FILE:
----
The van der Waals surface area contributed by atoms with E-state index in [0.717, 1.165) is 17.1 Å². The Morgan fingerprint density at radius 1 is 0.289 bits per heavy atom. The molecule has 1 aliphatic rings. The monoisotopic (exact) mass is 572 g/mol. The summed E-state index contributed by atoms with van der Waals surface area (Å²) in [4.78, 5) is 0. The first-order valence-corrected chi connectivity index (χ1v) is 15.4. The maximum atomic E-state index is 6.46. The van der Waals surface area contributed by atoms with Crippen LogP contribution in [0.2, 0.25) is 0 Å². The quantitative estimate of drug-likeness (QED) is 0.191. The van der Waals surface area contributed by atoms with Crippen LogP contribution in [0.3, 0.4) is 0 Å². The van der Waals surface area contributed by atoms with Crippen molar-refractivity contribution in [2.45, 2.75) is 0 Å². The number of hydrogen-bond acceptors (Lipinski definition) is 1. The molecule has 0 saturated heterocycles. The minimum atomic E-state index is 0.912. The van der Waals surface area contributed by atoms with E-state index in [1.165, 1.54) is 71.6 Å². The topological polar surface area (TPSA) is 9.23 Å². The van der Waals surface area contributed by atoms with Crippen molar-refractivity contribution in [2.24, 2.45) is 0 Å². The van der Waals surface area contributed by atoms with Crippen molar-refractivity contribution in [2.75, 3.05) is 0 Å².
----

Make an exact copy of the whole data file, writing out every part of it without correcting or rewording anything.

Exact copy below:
The van der Waals surface area contributed by atoms with E-state index in [0.717, 1.165) is 17.1 Å². The Morgan fingerprint density at radius 1 is 0.289 bits per heavy atom. The molecule has 1 aliphatic rings. The monoisotopic (exact) mass is 572 g/mol. The summed E-state index contributed by atoms with van der Waals surface area (Å²) in [4.78, 5) is 0. The first-order valence-corrected chi connectivity index (χ1v) is 15.4. The maximum atomic E-state index is 6.46. The van der Waals surface area contributed by atoms with Crippen LogP contribution in [0.2, 0.25) is 0 Å². The quantitative estimate of drug-likeness (QED) is 0.191. The van der Waals surface area contributed by atoms with Crippen LogP contribution in [0.3, 0.4) is 0 Å². The van der Waals surface area contributed by atoms with Crippen molar-refractivity contribution in [2.45, 2.75) is 0 Å². The number of hydrogen-bond acceptors (Lipinski definition) is 1. The molecule has 0 saturated heterocycles. The minimum atomic E-state index is 0.912. The van der Waals surface area contributed by atoms with E-state index in [1.165, 1.54) is 71.6 Å². The topological polar surface area (TPSA) is 9.23 Å². The van der Waals surface area contributed by atoms with Crippen molar-refractivity contribution in [2.24, 2.45) is 0 Å². The van der Waals surface area contributed by atoms with Crippen molar-refractivity contribution in [2.75, 3.05) is 0 Å².